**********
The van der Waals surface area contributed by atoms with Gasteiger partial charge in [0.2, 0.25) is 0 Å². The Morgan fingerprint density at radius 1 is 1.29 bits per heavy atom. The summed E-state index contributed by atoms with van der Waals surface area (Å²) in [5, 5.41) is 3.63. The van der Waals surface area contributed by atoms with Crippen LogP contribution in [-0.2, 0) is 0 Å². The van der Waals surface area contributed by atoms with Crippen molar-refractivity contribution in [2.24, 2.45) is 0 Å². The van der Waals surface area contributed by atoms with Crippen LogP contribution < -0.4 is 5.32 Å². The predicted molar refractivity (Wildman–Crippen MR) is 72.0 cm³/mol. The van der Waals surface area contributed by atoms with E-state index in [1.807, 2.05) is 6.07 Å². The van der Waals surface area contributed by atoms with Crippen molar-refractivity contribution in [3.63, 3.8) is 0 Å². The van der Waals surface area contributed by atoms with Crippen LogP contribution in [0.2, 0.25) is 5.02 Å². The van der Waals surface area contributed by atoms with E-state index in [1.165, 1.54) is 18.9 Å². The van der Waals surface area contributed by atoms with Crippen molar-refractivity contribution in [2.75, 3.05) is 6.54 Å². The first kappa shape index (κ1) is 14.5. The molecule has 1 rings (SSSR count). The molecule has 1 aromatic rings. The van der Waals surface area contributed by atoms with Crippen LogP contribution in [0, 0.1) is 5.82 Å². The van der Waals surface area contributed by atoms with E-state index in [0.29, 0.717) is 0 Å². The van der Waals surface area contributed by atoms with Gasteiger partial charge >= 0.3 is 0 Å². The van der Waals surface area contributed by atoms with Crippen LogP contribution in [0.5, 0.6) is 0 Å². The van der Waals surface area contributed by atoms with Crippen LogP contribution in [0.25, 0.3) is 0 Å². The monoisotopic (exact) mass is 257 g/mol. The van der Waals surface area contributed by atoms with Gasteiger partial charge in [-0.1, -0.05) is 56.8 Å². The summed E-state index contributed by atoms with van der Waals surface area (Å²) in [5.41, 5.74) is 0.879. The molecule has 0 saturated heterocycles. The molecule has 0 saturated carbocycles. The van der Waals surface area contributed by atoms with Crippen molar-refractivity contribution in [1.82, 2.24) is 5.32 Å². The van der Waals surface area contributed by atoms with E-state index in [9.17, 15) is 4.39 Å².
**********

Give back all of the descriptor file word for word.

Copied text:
The van der Waals surface area contributed by atoms with Gasteiger partial charge in [0.2, 0.25) is 0 Å². The Morgan fingerprint density at radius 1 is 1.29 bits per heavy atom. The summed E-state index contributed by atoms with van der Waals surface area (Å²) in [5, 5.41) is 3.63. The van der Waals surface area contributed by atoms with Crippen LogP contribution in [-0.2, 0) is 0 Å². The van der Waals surface area contributed by atoms with Crippen molar-refractivity contribution in [2.24, 2.45) is 0 Å². The van der Waals surface area contributed by atoms with Crippen LogP contribution < -0.4 is 5.32 Å². The predicted molar refractivity (Wildman–Crippen MR) is 72.0 cm³/mol. The van der Waals surface area contributed by atoms with E-state index in [1.807, 2.05) is 6.07 Å². The van der Waals surface area contributed by atoms with Crippen molar-refractivity contribution in [3.63, 3.8) is 0 Å². The van der Waals surface area contributed by atoms with Crippen LogP contribution in [0.2, 0.25) is 5.02 Å². The van der Waals surface area contributed by atoms with E-state index in [1.165, 1.54) is 18.9 Å². The van der Waals surface area contributed by atoms with Crippen molar-refractivity contribution in [2.75, 3.05) is 6.54 Å². The first kappa shape index (κ1) is 14.5. The molecule has 1 rings (SSSR count). The molecule has 1 aromatic rings. The van der Waals surface area contributed by atoms with Crippen LogP contribution in [0, 0.1) is 5.82 Å². The van der Waals surface area contributed by atoms with E-state index in [0.29, 0.717) is 0 Å². The van der Waals surface area contributed by atoms with Gasteiger partial charge >= 0.3 is 0 Å². The van der Waals surface area contributed by atoms with Crippen LogP contribution in [0.5, 0.6) is 0 Å². The van der Waals surface area contributed by atoms with Crippen LogP contribution in [0.25, 0.3) is 0 Å². The monoisotopic (exact) mass is 257 g/mol. The van der Waals surface area contributed by atoms with Gasteiger partial charge in [-0.1, -0.05) is 56.8 Å². The summed E-state index contributed by atoms with van der Waals surface area (Å²) in [5.41, 5.74) is 0.879. The molecule has 0 saturated heterocycles. The molecule has 0 saturated carbocycles. The van der Waals surface area contributed by atoms with Crippen molar-refractivity contribution in [1.82, 2.24) is 5.32 Å². The van der Waals surface area contributed by atoms with E-state index in [9.17, 15) is 4.39 Å².